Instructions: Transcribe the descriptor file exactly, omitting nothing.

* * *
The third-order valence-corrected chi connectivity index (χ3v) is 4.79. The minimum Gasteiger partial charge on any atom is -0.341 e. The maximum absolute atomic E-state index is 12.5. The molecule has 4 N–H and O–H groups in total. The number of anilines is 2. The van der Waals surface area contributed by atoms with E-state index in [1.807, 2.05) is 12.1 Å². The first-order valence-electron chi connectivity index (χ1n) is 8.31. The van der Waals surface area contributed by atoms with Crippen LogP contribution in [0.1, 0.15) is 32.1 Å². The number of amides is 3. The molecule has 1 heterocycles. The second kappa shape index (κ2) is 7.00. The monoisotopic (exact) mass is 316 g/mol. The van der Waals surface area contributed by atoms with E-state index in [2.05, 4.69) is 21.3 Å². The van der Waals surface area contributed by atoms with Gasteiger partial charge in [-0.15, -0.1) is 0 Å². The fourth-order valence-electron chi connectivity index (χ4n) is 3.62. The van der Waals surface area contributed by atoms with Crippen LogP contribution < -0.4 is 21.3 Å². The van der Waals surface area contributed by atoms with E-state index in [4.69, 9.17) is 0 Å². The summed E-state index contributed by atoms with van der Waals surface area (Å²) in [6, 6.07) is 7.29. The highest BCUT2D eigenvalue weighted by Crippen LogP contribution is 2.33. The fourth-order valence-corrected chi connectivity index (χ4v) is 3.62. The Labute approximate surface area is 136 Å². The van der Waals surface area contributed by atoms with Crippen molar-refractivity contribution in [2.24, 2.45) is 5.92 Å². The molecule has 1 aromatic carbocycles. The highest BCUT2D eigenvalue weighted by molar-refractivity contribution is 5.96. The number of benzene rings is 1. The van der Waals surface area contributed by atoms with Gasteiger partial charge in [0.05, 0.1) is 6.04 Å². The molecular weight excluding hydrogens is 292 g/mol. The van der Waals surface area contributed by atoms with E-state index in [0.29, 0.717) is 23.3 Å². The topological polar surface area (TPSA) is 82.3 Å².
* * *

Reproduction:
The third-order valence-corrected chi connectivity index (χ3v) is 4.79. The minimum Gasteiger partial charge on any atom is -0.341 e. The maximum absolute atomic E-state index is 12.5. The molecule has 4 N–H and O–H groups in total. The number of anilines is 2. The van der Waals surface area contributed by atoms with E-state index in [1.807, 2.05) is 12.1 Å². The first-order valence-electron chi connectivity index (χ1n) is 8.31. The van der Waals surface area contributed by atoms with Crippen LogP contribution in [0.1, 0.15) is 32.1 Å². The number of amides is 3. The molecule has 1 heterocycles. The second kappa shape index (κ2) is 7.00. The monoisotopic (exact) mass is 316 g/mol. The van der Waals surface area contributed by atoms with E-state index in [2.05, 4.69) is 21.3 Å². The van der Waals surface area contributed by atoms with Gasteiger partial charge in [-0.15, -0.1) is 0 Å². The fourth-order valence-electron chi connectivity index (χ4n) is 3.62. The van der Waals surface area contributed by atoms with Crippen LogP contribution < -0.4 is 21.3 Å². The van der Waals surface area contributed by atoms with E-state index in [4.69, 9.17) is 0 Å². The summed E-state index contributed by atoms with van der Waals surface area (Å²) in [6, 6.07) is 7.29. The highest BCUT2D eigenvalue weighted by Crippen LogP contribution is 2.33. The fourth-order valence-corrected chi connectivity index (χ4v) is 3.62. The Labute approximate surface area is 136 Å². The van der Waals surface area contributed by atoms with Crippen molar-refractivity contribution in [2.24, 2.45) is 5.92 Å². The molecule has 1 aromatic carbocycles. The highest BCUT2D eigenvalue weighted by molar-refractivity contribution is 5.96. The number of benzene rings is 1. The van der Waals surface area contributed by atoms with Gasteiger partial charge in [0.05, 0.1) is 6.04 Å². The molecular weight excluding hydrogens is 292 g/mol. The van der Waals surface area contributed by atoms with E-state index in [0.29, 0.717) is 23.3 Å². The topological polar surface area (TPSA) is 82.3 Å².